This whole sermon series has been building toward the formulation of this church in Antioch: A Church For All, and we finally here come to the start of this church. This is not so much about a label, as it is about an identity. Who are we as the people of God? They question were are looking at this morning is what is unique about Antioch that the disciples would first be called Christians there?
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Luke records the interesting note that “He became hungry and wanted something to eat” and then he has a vision about food. The entire ethnic makeup of the early church hinged on a hungry person’s daydream about food. How do we know this “vision” is from the Lord? And so a big part of Luke’s purpose in these chapters - and he takes at least three chapters to tell this one story - is to show, step by step, how the Holy Spirit led the church into the conclusion, confirming Peter’s vision.
Here in Acts 6, we see the first real internal tension in the Jerusalem church. And we’ll see that the tension arises, before the “bad” Gentile’s come in. Before the “good” Gentiles come in. Before the Samaritans come in. It’s a tension that arises between the Hebrew Jews and the Hellenistic Jews. Now, we don’t know how identifiable these two groups were in the church - we don’t know if they had separate services for different languages our churches does, but we do know that they were distinct enough that tensions at times did arise between the groups, and here in Acts six we see the heart of the issue is that one group is feeling neglected, not only feeling - they were being neglected - as if they were not fully part of the priorities of the church.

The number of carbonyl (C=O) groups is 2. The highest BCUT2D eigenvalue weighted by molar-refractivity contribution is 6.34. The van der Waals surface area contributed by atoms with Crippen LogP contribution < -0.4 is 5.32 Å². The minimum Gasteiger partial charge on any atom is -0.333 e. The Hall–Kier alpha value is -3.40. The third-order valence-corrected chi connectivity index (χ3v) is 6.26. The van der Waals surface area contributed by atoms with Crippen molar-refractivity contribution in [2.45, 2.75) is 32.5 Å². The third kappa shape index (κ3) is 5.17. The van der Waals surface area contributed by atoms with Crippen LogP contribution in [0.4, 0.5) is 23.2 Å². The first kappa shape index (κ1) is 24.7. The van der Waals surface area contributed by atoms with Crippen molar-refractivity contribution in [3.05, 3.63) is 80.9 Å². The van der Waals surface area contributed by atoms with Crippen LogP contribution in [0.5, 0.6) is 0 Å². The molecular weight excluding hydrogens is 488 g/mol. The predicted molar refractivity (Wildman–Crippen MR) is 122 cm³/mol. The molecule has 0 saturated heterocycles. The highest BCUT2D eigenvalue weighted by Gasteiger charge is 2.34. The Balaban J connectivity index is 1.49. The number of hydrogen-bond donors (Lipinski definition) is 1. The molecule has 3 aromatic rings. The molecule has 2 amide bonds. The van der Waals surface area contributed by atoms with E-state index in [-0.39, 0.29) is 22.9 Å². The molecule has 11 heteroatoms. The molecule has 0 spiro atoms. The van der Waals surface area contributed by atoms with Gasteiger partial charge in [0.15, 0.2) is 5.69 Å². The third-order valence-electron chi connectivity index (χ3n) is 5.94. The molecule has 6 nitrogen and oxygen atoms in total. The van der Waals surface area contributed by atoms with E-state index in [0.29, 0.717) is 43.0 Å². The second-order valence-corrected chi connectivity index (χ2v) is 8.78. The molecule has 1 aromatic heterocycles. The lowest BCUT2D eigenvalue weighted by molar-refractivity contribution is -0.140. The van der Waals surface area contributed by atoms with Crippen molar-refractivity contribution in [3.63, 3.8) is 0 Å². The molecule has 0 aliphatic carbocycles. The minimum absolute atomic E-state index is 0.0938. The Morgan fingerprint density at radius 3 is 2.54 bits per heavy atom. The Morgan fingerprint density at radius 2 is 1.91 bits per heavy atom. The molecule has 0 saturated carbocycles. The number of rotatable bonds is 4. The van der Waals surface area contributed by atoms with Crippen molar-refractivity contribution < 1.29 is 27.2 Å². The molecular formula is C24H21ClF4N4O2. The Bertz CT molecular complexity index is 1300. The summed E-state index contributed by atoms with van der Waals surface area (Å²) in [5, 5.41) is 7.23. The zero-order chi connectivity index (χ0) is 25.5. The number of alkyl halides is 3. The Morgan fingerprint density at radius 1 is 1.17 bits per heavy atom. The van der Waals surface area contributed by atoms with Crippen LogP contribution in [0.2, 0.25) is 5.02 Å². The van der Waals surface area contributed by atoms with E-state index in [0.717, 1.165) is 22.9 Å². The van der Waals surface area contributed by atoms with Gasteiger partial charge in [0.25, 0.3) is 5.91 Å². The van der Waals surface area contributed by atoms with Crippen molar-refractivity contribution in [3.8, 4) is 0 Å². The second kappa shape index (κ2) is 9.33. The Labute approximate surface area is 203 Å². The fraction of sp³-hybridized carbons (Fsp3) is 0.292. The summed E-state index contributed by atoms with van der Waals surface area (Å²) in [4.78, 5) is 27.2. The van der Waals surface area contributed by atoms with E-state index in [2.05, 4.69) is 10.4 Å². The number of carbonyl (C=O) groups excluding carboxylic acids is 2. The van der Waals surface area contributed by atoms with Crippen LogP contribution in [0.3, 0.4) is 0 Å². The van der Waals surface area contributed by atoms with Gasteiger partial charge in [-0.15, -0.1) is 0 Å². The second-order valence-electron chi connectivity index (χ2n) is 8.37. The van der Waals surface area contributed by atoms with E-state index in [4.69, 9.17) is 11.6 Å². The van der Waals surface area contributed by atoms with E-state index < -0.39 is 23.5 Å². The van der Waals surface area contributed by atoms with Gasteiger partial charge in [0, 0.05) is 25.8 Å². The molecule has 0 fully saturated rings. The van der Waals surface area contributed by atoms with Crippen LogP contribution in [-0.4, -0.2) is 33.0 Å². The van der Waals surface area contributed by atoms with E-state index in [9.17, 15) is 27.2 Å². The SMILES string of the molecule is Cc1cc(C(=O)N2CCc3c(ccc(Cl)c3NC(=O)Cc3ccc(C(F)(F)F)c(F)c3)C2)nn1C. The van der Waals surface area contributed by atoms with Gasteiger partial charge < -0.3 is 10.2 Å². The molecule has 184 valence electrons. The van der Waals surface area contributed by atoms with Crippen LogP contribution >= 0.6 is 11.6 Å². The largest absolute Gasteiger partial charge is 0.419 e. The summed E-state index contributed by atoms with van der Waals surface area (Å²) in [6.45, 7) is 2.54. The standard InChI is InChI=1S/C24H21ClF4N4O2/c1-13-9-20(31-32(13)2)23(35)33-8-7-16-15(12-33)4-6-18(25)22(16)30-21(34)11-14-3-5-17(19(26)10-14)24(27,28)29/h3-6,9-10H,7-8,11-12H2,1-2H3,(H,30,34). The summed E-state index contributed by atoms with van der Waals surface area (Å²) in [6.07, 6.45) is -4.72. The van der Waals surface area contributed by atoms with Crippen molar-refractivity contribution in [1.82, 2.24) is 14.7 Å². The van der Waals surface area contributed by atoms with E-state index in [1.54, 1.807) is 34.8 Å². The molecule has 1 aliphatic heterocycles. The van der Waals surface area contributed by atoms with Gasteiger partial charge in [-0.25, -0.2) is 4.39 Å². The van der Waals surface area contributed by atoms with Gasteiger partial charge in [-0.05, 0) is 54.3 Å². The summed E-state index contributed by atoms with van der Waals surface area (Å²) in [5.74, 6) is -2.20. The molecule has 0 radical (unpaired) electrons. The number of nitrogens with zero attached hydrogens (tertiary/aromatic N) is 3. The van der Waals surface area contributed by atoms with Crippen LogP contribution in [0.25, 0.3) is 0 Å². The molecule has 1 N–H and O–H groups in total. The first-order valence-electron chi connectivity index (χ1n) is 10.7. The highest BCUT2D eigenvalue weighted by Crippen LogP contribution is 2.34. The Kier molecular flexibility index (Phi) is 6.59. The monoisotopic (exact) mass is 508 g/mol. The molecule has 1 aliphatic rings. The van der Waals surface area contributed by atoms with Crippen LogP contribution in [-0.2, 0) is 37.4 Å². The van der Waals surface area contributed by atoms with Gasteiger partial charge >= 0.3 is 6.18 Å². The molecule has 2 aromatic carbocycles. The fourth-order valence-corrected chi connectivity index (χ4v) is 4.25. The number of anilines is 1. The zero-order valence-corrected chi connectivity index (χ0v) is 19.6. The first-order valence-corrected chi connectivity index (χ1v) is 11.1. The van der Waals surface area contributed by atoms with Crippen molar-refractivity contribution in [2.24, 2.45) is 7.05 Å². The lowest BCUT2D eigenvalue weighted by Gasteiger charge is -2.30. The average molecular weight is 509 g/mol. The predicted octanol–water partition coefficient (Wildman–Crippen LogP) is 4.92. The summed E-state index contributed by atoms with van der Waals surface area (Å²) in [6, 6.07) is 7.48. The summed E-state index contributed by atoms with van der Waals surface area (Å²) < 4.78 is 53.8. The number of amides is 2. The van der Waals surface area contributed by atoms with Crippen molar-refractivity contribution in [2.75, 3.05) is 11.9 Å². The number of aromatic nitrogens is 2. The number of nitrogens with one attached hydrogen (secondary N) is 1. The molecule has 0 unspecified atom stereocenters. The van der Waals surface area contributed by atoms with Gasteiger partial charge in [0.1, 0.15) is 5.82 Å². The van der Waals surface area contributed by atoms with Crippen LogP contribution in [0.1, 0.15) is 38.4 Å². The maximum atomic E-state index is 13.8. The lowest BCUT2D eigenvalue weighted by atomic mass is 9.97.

"Is the gospel for people like me?" - I've often heard this question asked, especially in sharing the gospel with people from different backgrounds. Many people think that Christianity is a Western religion for Europeans, yet in the ancient world the perception was exactly the opposite. To the Roman "European", Christianity was an Eastern, Jewish religion. The Book of Acts was written to one such Roman believer to assure him that Christianity was indeed a faith for all people. In the Book of Acts, Jesus continues his ministry through His Spirit-empowered church to save people from every nation for the glory of God.